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BackgroundPediatric patients undergo a variety of painful medical procedures.PurposeThe goal of this quality improvement study was to introduce a humanoid robot (MEDi®) programmed with strategies, such as distraction and deep breathing, at inpatient and outpatient units to determine any preliminary effects on children’s pain and fear during medical procedures.MethodsA nonrandomized two-group pre- and posttest design was used to compare pain and fear of children before and after intervention versus standard care. A total of 46 children aged 2–15 years undergoing various medical procedures in a pediatric hospital, and their parents completed the Children’s Fear Scale and the Faces Pain Scale-Revised. The former was used both before and after the procedure, while the latter only after the procedure.ResultsChildren ( n = 18), who interacted with the robot before and during a procedure, and their parents reported significantly lower levels of fear and pain than did children ( n = 28) and their parents in standard care, ps < .05.ConclusionsThe use of a humanoid robot programmed with psychological strategies to support coping may enhance children’s experiences of care for pain management.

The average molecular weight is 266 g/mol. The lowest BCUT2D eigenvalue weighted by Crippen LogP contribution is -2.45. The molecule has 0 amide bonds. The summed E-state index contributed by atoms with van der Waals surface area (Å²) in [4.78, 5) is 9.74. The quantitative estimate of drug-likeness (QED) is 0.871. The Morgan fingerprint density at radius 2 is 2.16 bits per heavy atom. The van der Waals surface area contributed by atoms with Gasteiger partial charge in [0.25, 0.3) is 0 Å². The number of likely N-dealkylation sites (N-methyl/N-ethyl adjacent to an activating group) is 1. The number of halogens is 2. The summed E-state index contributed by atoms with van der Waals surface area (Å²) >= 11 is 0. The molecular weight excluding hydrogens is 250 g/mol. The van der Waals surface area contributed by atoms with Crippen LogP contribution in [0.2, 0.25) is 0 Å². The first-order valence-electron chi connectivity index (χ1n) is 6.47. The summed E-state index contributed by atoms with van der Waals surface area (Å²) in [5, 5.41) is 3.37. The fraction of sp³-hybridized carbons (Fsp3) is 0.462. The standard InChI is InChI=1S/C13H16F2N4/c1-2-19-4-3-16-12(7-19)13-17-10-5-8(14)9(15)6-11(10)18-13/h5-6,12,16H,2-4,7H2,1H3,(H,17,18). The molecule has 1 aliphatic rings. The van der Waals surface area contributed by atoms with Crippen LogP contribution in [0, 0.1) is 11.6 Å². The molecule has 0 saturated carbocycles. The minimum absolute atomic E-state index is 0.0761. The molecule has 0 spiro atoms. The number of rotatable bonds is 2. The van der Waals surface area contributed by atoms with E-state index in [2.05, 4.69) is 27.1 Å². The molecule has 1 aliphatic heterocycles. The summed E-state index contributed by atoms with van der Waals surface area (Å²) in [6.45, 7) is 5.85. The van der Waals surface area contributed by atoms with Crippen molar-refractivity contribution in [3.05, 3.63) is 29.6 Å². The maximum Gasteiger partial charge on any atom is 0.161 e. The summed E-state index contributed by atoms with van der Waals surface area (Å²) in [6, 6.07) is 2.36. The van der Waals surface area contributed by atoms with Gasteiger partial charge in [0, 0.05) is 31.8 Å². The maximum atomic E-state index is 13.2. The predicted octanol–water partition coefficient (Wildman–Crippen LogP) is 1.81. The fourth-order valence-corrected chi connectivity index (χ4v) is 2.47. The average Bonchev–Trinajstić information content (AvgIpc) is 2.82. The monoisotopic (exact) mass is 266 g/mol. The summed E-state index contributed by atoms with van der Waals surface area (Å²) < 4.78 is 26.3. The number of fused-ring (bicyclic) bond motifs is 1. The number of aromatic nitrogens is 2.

Original publication




Journal article


Canadian Journal of Nursing Research


SAGE Publications

Publication Date





328 - 334